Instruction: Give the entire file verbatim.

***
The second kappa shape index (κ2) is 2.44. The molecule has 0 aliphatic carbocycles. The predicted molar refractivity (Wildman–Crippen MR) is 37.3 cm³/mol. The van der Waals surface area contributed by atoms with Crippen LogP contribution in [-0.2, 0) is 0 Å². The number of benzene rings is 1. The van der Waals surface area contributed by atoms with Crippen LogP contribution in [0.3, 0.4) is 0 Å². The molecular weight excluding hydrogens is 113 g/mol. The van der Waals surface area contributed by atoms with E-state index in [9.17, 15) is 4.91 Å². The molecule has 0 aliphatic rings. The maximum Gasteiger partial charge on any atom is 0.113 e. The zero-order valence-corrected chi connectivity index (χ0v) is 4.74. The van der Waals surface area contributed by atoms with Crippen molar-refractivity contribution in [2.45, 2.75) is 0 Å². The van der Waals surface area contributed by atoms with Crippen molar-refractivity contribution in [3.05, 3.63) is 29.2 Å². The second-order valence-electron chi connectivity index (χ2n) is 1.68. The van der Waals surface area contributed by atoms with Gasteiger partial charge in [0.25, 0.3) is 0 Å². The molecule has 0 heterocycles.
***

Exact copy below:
The second kappa shape index (κ2) is 2.44. The molecule has 0 aliphatic carbocycles. The predicted molar refractivity (Wildman–Crippen MR) is 37.3 cm³/mol. The van der Waals surface area contributed by atoms with Crippen LogP contribution in [-0.2, 0) is 0 Å². The number of benzene rings is 1. The van der Waals surface area contributed by atoms with Crippen LogP contribution in [0.3, 0.4) is 0 Å². The molecular weight excluding hydrogens is 113 g/mol. The van der Waals surface area contributed by atoms with E-state index in [9.17, 15) is 4.91 Å². The molecule has 0 aliphatic rings. The maximum Gasteiger partial charge on any atom is 0.113 e. The zero-order valence-corrected chi connectivity index (χ0v) is 4.74. The van der Waals surface area contributed by atoms with Crippen molar-refractivity contribution in [2.45, 2.75) is 0 Å². The van der Waals surface area contributed by atoms with Crippen molar-refractivity contribution in [3.05, 3.63) is 29.2 Å². The second-order valence-electron chi connectivity index (χ2n) is 1.68. The van der Waals surface area contributed by atoms with Gasteiger partial charge in [0.25, 0.3) is 0 Å². The molecule has 0 heterocycles.